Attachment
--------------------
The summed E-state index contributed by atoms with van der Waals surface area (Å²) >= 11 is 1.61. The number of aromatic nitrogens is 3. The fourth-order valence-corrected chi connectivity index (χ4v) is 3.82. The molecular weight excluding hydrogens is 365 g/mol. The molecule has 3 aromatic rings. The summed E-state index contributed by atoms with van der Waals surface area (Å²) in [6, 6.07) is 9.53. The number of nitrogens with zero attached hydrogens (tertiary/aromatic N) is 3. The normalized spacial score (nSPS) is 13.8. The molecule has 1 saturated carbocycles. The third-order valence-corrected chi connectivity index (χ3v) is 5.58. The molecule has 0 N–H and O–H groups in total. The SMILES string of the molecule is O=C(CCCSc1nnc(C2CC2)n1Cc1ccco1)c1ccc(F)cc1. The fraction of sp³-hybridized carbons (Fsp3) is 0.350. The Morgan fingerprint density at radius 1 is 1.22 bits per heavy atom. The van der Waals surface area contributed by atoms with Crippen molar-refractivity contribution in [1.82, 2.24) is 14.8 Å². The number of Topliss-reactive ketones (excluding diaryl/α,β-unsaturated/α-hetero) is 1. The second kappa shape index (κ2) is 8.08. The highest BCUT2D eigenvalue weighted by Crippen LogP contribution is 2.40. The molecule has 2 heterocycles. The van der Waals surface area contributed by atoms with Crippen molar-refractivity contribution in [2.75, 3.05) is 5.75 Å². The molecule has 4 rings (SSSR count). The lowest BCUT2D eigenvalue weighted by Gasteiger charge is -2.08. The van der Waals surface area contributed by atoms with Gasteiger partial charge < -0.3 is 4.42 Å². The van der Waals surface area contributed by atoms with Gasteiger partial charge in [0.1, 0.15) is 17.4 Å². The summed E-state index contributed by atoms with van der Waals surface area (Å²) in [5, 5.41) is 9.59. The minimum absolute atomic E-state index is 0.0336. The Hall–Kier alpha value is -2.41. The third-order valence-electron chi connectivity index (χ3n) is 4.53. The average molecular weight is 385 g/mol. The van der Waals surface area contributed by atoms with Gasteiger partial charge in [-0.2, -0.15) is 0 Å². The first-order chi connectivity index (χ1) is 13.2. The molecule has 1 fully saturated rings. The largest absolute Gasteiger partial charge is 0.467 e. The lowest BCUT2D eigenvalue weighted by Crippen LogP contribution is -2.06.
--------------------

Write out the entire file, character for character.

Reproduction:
The summed E-state index contributed by atoms with van der Waals surface area (Å²) >= 11 is 1.61. The number of aromatic nitrogens is 3. The fourth-order valence-corrected chi connectivity index (χ4v) is 3.82. The molecular weight excluding hydrogens is 365 g/mol. The molecule has 3 aromatic rings. The summed E-state index contributed by atoms with van der Waals surface area (Å²) in [6, 6.07) is 9.53. The number of nitrogens with zero attached hydrogens (tertiary/aromatic N) is 3. The normalized spacial score (nSPS) is 13.8. The molecule has 1 saturated carbocycles. The third-order valence-corrected chi connectivity index (χ3v) is 5.58. The molecule has 0 N–H and O–H groups in total. The SMILES string of the molecule is O=C(CCCSc1nnc(C2CC2)n1Cc1ccco1)c1ccc(F)cc1. The fraction of sp³-hybridized carbons (Fsp3) is 0.350. The Morgan fingerprint density at radius 1 is 1.22 bits per heavy atom. The van der Waals surface area contributed by atoms with Crippen molar-refractivity contribution in [1.82, 2.24) is 14.8 Å². The number of Topliss-reactive ketones (excluding diaryl/α,β-unsaturated/α-hetero) is 1. The second kappa shape index (κ2) is 8.08. The highest BCUT2D eigenvalue weighted by Crippen LogP contribution is 2.40. The molecule has 2 heterocycles. The van der Waals surface area contributed by atoms with Crippen molar-refractivity contribution in [2.75, 3.05) is 5.75 Å². The molecule has 4 rings (SSSR count). The lowest BCUT2D eigenvalue weighted by Gasteiger charge is -2.08. The van der Waals surface area contributed by atoms with Gasteiger partial charge < -0.3 is 4.42 Å². The van der Waals surface area contributed by atoms with Gasteiger partial charge in [0.1, 0.15) is 17.4 Å². The summed E-state index contributed by atoms with van der Waals surface area (Å²) in [5, 5.41) is 9.59. The minimum absolute atomic E-state index is 0.0336. The Hall–Kier alpha value is -2.41. The third-order valence-electron chi connectivity index (χ3n) is 4.53. The average molecular weight is 385 g/mol. The van der Waals surface area contributed by atoms with Gasteiger partial charge in [-0.2, -0.15) is 0 Å². The first-order chi connectivity index (χ1) is 13.2. The molecule has 1 fully saturated rings. The largest absolute Gasteiger partial charge is 0.467 e. The lowest BCUT2D eigenvalue weighted by Crippen LogP contribution is -2.06.